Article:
Using An Admiralty Lawyer For Unseaworthiness And Maintenance And Cure Claims
Whether you’re cleaning the deck of a ship, playing an instrument on board, handling the technical operations of a ship, or serving cruise passengers their meals, you are generally considered a seafarer and therefore entitled to strong benefits and protections under maritime law. Two of the most important concepts to understand are Unseaworthiness and “Maintenance and Cure.”
There are a million things that can occur while onboard that can result in a worker sustaining injuries. That being said, all crewmembers should note that vessel owners have an absolute duty and obligation to ensure that their vessels are seaworthy based on the legal concept of “strict liability.” However, some people may not understand the idea of seaworthiness and what can make a vessel unseaworthy under the law. That is why it is crucial for vessel workers who have questions to contact an admiralty lawyer at Lipcon, Margulies, Alsina & Winkleman, P.A. as soon as possible to find out the best course of action to take based on the unique facts of their cases.
What Does it Mean to Have an “Unseaworthy” Vessel?
In general terms, vessels are seaworthy if they are “reasonably fit” for their intended use, are outfitted with proper safety gear and equipment, have competent crewmembers and are safe places to work and live. However, a vessel can quickly become unseaworthy if a dangerous situation arises that leads to workers sustaining injuries. Depending on the facts of the case, seamen who seek to obtain compensation for their injuries will need to demonstrate that the accident that led to their injuries was caused by the existence of a condition onboard the vessel that would make the vessel unseaworthy. Such conditions can include deck obstructions, unfit cargo, insufficient safety equipment and poorly or improperly maintained gear and tools, among other conditions.
Anyone who works on a vessel and sustains injuries due to the vessel being unseaworthy should speak with an admiralty lawyer at Lipcon, Margulies, Alsina & Winkleman, P.A. about potential legal options under the law. Our attorneys have the experience and skill to do the very best to make sure that vessel owners are held legally responsible for injuries that occur.
Maintenance and Cure Claims
Another unique wrinkle of Admiralty and Maritime law is that all seafarers who are injured in the course of employment are entitled to Maintenance and Cure. This basically means you are entitled to a daily living wage and for all medical expenses to be paid for during the time that you are injured. Once a crewmember is declared at Maximum Medical Improvement, then the Maintenance and Cure obligation ends.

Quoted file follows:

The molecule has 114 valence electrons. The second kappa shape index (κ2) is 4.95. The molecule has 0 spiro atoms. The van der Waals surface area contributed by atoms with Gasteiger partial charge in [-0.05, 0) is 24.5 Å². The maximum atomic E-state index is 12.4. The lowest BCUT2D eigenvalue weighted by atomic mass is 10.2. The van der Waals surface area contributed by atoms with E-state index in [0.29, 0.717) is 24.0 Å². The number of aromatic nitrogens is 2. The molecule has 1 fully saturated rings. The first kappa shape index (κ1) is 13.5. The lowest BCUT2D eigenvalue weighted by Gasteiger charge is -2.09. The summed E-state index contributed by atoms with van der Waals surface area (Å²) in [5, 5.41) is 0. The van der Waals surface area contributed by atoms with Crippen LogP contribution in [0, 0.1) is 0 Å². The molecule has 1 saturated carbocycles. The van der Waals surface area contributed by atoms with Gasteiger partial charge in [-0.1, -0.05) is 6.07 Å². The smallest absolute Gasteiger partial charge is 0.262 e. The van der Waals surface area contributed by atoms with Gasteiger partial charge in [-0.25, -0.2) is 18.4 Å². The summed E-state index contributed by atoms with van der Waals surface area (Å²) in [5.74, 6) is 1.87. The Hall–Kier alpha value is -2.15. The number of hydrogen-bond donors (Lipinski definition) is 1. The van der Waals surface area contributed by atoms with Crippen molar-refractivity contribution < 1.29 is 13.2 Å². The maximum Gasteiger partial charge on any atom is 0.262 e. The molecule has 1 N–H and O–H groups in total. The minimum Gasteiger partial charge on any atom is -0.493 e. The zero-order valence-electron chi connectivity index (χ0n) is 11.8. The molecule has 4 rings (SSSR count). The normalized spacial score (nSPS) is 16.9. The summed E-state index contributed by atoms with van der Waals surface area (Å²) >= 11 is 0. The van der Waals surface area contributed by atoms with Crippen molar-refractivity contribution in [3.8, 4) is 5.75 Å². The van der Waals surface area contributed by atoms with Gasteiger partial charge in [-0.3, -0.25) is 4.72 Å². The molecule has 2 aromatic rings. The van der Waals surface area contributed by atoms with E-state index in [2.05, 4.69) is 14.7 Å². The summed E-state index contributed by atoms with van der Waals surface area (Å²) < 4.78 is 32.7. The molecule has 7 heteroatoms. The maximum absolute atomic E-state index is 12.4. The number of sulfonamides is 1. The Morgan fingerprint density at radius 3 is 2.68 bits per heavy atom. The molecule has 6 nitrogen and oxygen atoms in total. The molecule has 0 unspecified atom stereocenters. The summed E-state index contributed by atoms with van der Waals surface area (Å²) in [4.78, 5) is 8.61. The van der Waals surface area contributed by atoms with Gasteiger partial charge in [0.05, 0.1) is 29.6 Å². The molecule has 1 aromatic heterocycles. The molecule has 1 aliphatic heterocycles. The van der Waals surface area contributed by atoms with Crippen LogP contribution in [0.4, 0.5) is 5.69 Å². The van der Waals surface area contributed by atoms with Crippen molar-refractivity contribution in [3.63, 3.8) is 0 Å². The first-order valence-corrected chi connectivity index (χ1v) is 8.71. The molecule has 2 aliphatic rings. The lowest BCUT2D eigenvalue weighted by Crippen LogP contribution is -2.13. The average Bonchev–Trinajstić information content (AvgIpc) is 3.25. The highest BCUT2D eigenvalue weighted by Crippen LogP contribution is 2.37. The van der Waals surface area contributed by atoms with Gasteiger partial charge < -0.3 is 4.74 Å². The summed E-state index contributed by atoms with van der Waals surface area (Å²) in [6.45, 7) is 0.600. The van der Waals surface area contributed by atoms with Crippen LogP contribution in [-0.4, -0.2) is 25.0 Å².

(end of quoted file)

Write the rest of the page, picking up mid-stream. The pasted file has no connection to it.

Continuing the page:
Thus, in addition to unseaworthiness claims that workers might make against vessel owners, some injured crewmembers might also make claims with respect to maintenance and cure. Maintenance and cure claims are commonly filed in conjunction with Jones Act claims (The Jones Act is a U.S. federal law that gives seafarers a negligence cause of action against their employer), and (like the concept of unseaworthiness) is a remedy that will depend on one’s status under the Jones Act. More specifically, whenever a vessel worker is hurt, he or she has a right to receive room and board expenses on a daily basis (up to the maximum allowed for medical recovery) and payment of the medical costs incurred due to his or her illness, injury or accident that takes place while working or even while off duty and off the vessel. Importantly, the illness does not have to stem from the crewmember’s occupation; it need only arise during the employment.
Furthermore, it does not matter who is deemed to be at fault for an accident that takes place onboard a vessel—maintenance and cure rights are automatically activated.
If you work on a vessel and have been harmed due to a vessel’s unseaworthiness, or if you would like to find out more information about filing a maintenance and cure claim, let an admiralty lawyer at Lipcon, Margulies, Alsina & Winkleman, P.A. help you today. Contact us online today.
Other Useful Articles
- Admiralty & Maritime
- What does assumption of risk mean?
- Maritime Statutes
- Admiralty Statute of Limitations
- Cruise Vessel Security and Safety Act of 2010
- Federal Judiciary Act
- Jones Act
- Limitation of Liability Act
- Provisions limiting liability for personal injury or death
- Shipowner Contractual Statute of Limitations
- State special maritime criminal jurisdiction
- Limitation of Liability